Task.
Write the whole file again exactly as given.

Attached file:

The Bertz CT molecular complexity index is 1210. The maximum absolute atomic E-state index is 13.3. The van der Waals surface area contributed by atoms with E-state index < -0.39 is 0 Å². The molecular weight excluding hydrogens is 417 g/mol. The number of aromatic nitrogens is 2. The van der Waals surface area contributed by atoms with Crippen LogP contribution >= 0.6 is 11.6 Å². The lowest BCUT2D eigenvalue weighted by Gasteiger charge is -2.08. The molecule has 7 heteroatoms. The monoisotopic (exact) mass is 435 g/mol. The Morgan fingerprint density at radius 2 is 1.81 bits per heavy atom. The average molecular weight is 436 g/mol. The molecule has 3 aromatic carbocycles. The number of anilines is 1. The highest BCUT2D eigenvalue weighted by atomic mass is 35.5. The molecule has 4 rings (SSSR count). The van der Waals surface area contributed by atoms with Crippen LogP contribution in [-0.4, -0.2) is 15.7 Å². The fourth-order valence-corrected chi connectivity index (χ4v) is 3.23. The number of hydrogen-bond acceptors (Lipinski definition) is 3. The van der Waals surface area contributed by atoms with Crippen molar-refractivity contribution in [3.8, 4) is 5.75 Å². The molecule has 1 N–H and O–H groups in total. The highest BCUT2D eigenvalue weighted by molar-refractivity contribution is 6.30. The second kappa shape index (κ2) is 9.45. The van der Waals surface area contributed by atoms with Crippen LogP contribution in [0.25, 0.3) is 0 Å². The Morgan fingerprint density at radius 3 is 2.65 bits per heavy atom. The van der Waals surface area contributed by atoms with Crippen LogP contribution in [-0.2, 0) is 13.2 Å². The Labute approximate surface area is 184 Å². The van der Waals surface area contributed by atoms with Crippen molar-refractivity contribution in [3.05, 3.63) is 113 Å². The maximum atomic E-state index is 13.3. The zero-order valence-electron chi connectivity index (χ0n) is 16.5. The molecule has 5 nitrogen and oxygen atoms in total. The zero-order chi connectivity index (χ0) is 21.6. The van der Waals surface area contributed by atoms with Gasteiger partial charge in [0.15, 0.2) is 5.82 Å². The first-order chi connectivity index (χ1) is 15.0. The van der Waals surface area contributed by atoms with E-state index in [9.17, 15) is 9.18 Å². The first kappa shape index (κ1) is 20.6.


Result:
The Bertz CT molecular complexity index is 1210. The maximum absolute atomic E-state index is 13.3. The van der Waals surface area contributed by atoms with E-state index < -0.39 is 0 Å². The molecular weight excluding hydrogens is 417 g/mol. The number of aromatic nitrogens is 2. The van der Waals surface area contributed by atoms with Crippen LogP contribution >= 0.6 is 11.6 Å². The lowest BCUT2D eigenvalue weighted by Gasteiger charge is -2.08. The molecule has 7 heteroatoms. The monoisotopic (exact) mass is 435 g/mol. The Morgan fingerprint density at radius 2 is 1.81 bits per heavy atom. The average molecular weight is 436 g/mol. The molecule has 3 aromatic carbocycles. The number of anilines is 1. The highest BCUT2D eigenvalue weighted by atomic mass is 35.5. The molecule has 4 rings (SSSR count). The van der Waals surface area contributed by atoms with Crippen LogP contribution in [-0.4, -0.2) is 15.7 Å². The fourth-order valence-corrected chi connectivity index (χ4v) is 3.23. The number of hydrogen-bond acceptors (Lipinski definition) is 3. The van der Waals surface area contributed by atoms with Crippen molar-refractivity contribution in [3.8, 4) is 5.75 Å². The molecule has 1 N–H and O–H groups in total. The highest BCUT2D eigenvalue weighted by molar-refractivity contribution is 6.30. The second kappa shape index (κ2) is 9.45. The van der Waals surface area contributed by atoms with Crippen LogP contribution in [0.25, 0.3) is 0 Å². The Morgan fingerprint density at radius 3 is 2.65 bits per heavy atom. The van der Waals surface area contributed by atoms with Crippen LogP contribution in [-0.2, 0) is 13.2 Å². The Labute approximate surface area is 184 Å². The van der Waals surface area contributed by atoms with Crippen molar-refractivity contribution in [3.05, 3.63) is 113 Å². The maximum atomic E-state index is 13.3. The zero-order valence-electron chi connectivity index (χ0n) is 16.5. The molecule has 5 nitrogen and oxygen atoms in total. The zero-order chi connectivity index (χ0) is 21.6. The van der Waals surface area contributed by atoms with Gasteiger partial charge in [0.15, 0.2) is 5.82 Å². The first-order chi connectivity index (χ1) is 15.0. The van der Waals surface area contributed by atoms with E-state index in [9.17, 15) is 9.18 Å². The first kappa shape index (κ1) is 20.6.